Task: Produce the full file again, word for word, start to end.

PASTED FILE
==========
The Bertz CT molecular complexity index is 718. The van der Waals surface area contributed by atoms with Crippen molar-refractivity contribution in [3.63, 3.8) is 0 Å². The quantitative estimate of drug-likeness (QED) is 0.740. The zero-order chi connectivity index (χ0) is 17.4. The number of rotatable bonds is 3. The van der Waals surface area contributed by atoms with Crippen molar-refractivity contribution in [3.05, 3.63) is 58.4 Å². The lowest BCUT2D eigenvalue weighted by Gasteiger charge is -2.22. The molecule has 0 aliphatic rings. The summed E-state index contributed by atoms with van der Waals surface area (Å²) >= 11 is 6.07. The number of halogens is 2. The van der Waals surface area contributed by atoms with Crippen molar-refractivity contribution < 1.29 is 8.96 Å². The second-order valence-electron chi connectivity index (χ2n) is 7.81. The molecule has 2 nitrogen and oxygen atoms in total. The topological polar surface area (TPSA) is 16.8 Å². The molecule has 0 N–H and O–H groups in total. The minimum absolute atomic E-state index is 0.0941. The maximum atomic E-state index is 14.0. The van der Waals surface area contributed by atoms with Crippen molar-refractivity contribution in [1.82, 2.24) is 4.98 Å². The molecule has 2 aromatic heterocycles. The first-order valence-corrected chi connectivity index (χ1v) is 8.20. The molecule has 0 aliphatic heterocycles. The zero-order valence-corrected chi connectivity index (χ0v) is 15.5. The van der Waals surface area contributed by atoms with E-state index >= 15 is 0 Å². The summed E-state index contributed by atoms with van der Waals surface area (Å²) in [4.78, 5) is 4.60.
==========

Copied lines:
The Bertz CT molecular complexity index is 718. The van der Waals surface area contributed by atoms with Crippen molar-refractivity contribution in [3.63, 3.8) is 0 Å². The quantitative estimate of drug-likeness (QED) is 0.740. The zero-order chi connectivity index (χ0) is 17.4. The number of rotatable bonds is 3. The van der Waals surface area contributed by atoms with Crippen molar-refractivity contribution in [3.05, 3.63) is 58.4 Å². The lowest BCUT2D eigenvalue weighted by Gasteiger charge is -2.22. The molecule has 0 aliphatic rings. The summed E-state index contributed by atoms with van der Waals surface area (Å²) >= 11 is 6.07. The number of halogens is 2. The van der Waals surface area contributed by atoms with Crippen molar-refractivity contribution < 1.29 is 8.96 Å². The second-order valence-electron chi connectivity index (χ2n) is 7.81. The molecule has 2 nitrogen and oxygen atoms in total. The topological polar surface area (TPSA) is 16.8 Å². The molecule has 0 N–H and O–H groups in total. The minimum absolute atomic E-state index is 0.0941. The maximum atomic E-state index is 14.0. The van der Waals surface area contributed by atoms with Crippen molar-refractivity contribution in [1.82, 2.24) is 4.98 Å². The molecule has 2 aromatic heterocycles. The first-order valence-corrected chi connectivity index (χ1v) is 8.20. The molecule has 0 aliphatic heterocycles. The zero-order valence-corrected chi connectivity index (χ0v) is 15.5. The van der Waals surface area contributed by atoms with E-state index >= 15 is 0 Å². The summed E-state index contributed by atoms with van der Waals surface area (Å²) in [4.78, 5) is 4.60.